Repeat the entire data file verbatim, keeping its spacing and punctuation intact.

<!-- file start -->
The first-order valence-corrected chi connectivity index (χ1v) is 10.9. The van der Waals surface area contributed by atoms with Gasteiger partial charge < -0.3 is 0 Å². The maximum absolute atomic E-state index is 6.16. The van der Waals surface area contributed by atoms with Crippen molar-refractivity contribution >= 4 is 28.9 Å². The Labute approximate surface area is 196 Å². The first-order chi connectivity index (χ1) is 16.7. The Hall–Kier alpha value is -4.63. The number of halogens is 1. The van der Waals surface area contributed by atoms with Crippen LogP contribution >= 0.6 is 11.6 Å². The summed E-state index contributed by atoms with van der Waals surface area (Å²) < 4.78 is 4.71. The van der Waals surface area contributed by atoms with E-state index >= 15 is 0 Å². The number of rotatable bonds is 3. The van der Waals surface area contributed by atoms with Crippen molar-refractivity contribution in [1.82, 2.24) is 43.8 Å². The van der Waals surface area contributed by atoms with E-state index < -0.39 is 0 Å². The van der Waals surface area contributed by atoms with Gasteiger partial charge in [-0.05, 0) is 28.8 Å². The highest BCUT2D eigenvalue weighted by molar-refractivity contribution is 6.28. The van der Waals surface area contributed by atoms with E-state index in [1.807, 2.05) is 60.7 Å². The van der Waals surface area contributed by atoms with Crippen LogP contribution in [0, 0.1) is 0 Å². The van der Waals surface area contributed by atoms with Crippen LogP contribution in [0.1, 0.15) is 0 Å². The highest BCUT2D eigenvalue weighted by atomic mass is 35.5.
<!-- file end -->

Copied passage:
The first-order valence-corrected chi connectivity index (χ1v) is 10.9. The van der Waals surface area contributed by atoms with Gasteiger partial charge < -0.3 is 0 Å². The maximum absolute atomic E-state index is 6.16. The van der Waals surface area contributed by atoms with Crippen molar-refractivity contribution >= 4 is 28.9 Å². The Labute approximate surface area is 196 Å². The first-order chi connectivity index (χ1) is 16.7. The Hall–Kier alpha value is -4.63. The number of halogens is 1. The van der Waals surface area contributed by atoms with Crippen LogP contribution >= 0.6 is 11.6 Å². The summed E-state index contributed by atoms with van der Waals surface area (Å²) < 4.78 is 4.71. The van der Waals surface area contributed by atoms with E-state index >= 15 is 0 Å². The number of rotatable bonds is 3. The van der Waals surface area contributed by atoms with Crippen molar-refractivity contribution in [1.82, 2.24) is 43.8 Å². The van der Waals surface area contributed by atoms with E-state index < -0.39 is 0 Å². The van der Waals surface area contributed by atoms with Gasteiger partial charge in [-0.05, 0) is 28.8 Å². The highest BCUT2D eigenvalue weighted by molar-refractivity contribution is 6.28. The van der Waals surface area contributed by atoms with E-state index in [1.807, 2.05) is 60.7 Å². The van der Waals surface area contributed by atoms with Crippen LogP contribution in [0, 0.1) is 0 Å². The van der Waals surface area contributed by atoms with Crippen LogP contribution in [0.1, 0.15) is 0 Å². The highest BCUT2D eigenvalue weighted by atomic mass is 35.5.